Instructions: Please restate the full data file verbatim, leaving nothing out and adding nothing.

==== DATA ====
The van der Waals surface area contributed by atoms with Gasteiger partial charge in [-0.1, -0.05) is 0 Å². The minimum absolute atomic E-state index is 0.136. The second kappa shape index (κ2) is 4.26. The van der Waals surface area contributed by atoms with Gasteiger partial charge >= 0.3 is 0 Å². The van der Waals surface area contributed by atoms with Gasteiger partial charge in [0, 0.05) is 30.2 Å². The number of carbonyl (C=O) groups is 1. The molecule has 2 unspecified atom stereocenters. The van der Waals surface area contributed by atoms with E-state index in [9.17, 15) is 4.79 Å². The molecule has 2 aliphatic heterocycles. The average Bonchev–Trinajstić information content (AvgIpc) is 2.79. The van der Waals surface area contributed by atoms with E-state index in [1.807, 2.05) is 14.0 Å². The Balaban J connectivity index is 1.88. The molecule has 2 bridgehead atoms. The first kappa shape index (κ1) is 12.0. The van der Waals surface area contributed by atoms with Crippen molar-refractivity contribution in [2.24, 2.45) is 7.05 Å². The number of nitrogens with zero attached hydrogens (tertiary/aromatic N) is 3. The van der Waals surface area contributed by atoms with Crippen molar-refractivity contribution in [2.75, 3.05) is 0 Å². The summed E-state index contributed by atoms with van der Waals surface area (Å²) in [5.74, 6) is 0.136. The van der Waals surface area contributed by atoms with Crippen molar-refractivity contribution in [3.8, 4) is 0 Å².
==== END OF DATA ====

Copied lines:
The van der Waals surface area contributed by atoms with Gasteiger partial charge in [-0.1, -0.05) is 0 Å². The minimum absolute atomic E-state index is 0.136. The second kappa shape index (κ2) is 4.26. The van der Waals surface area contributed by atoms with Gasteiger partial charge >= 0.3 is 0 Å². The van der Waals surface area contributed by atoms with Gasteiger partial charge in [0, 0.05) is 30.2 Å². The number of carbonyl (C=O) groups is 1. The molecule has 2 unspecified atom stereocenters. The van der Waals surface area contributed by atoms with E-state index in [9.17, 15) is 4.79 Å². The molecule has 2 aliphatic heterocycles. The average Bonchev–Trinajstić information content (AvgIpc) is 2.79. The van der Waals surface area contributed by atoms with E-state index in [1.807, 2.05) is 14.0 Å². The Balaban J connectivity index is 1.88. The molecule has 2 bridgehead atoms. The first kappa shape index (κ1) is 12.0. The van der Waals surface area contributed by atoms with Crippen molar-refractivity contribution in [2.24, 2.45) is 7.05 Å². The number of nitrogens with zero attached hydrogens (tertiary/aromatic N) is 3. The van der Waals surface area contributed by atoms with Crippen molar-refractivity contribution in [2.75, 3.05) is 0 Å². The summed E-state index contributed by atoms with van der Waals surface area (Å²) in [5.74, 6) is 0.136. The van der Waals surface area contributed by atoms with Crippen molar-refractivity contribution in [3.8, 4) is 0 Å².